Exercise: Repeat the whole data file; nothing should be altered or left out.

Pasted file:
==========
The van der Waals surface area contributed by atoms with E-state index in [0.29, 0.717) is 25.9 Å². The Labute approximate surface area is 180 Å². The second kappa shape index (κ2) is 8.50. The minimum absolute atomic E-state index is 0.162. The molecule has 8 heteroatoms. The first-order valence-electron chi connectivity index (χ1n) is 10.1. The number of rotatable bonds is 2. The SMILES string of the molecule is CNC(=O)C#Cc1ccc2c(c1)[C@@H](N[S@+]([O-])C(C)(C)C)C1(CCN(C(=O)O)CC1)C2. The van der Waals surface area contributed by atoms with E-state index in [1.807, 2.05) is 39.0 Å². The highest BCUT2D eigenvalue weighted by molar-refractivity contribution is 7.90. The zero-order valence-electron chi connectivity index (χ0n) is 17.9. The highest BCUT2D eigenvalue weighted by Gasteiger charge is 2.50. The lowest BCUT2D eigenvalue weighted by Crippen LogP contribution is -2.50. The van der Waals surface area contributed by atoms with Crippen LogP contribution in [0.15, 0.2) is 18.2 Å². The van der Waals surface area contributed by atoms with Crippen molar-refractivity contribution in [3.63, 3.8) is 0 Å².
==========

The van der Waals surface area contributed by atoms with E-state index in [0.29, 0.717) is 25.9 Å². The Labute approximate surface area is 180 Å². The second kappa shape index (κ2) is 8.50. The minimum absolute atomic E-state index is 0.162. The molecule has 8 heteroatoms. The first-order valence-electron chi connectivity index (χ1n) is 10.1. The number of rotatable bonds is 2. The SMILES string of the molecule is CNC(=O)C#Cc1ccc2c(c1)[C@@H](N[S@+]([O-])C(C)(C)C)C1(CCN(C(=O)O)CC1)C2. The van der Waals surface area contributed by atoms with E-state index in [1.807, 2.05) is 39.0 Å². The highest BCUT2D eigenvalue weighted by molar-refractivity contribution is 7.90. The zero-order valence-electron chi connectivity index (χ0n) is 17.9. The highest BCUT2D eigenvalue weighted by Gasteiger charge is 2.50. The lowest BCUT2D eigenvalue weighted by Crippen LogP contribution is -2.50. The van der Waals surface area contributed by atoms with Crippen LogP contribution in [0.15, 0.2) is 18.2 Å². The van der Waals surface area contributed by atoms with Crippen molar-refractivity contribution in [3.63, 3.8) is 0 Å².